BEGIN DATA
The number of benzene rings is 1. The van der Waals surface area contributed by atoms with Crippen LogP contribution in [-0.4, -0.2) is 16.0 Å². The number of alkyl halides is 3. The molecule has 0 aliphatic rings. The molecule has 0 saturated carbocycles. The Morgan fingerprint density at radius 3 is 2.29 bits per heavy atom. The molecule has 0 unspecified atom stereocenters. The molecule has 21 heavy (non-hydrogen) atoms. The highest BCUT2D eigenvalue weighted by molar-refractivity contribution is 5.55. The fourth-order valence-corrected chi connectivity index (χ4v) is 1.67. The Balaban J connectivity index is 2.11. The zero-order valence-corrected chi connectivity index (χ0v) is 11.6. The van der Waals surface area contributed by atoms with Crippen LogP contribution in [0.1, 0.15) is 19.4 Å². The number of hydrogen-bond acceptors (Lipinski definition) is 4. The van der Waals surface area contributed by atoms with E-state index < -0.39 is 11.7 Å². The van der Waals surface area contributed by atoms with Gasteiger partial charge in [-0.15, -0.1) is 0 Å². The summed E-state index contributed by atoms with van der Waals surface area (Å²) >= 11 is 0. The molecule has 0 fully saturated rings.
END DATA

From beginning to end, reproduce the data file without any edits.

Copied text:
The number of benzene rings is 1. The van der Waals surface area contributed by atoms with Crippen LogP contribution in [-0.4, -0.2) is 16.0 Å². The number of alkyl halides is 3. The molecule has 0 aliphatic rings. The molecule has 0 saturated carbocycles. The Morgan fingerprint density at radius 3 is 2.29 bits per heavy atom. The molecule has 0 unspecified atom stereocenters. The molecule has 21 heavy (non-hydrogen) atoms. The highest BCUT2D eigenvalue weighted by molar-refractivity contribution is 5.55. The fourth-order valence-corrected chi connectivity index (χ4v) is 1.67. The Balaban J connectivity index is 2.11. The zero-order valence-corrected chi connectivity index (χ0v) is 11.6. The van der Waals surface area contributed by atoms with Crippen LogP contribution in [0.1, 0.15) is 19.4 Å². The number of hydrogen-bond acceptors (Lipinski definition) is 4. The van der Waals surface area contributed by atoms with E-state index < -0.39 is 11.7 Å². The van der Waals surface area contributed by atoms with Gasteiger partial charge in [-0.15, -0.1) is 0 Å². The summed E-state index contributed by atoms with van der Waals surface area (Å²) >= 11 is 0. The molecule has 0 fully saturated rings.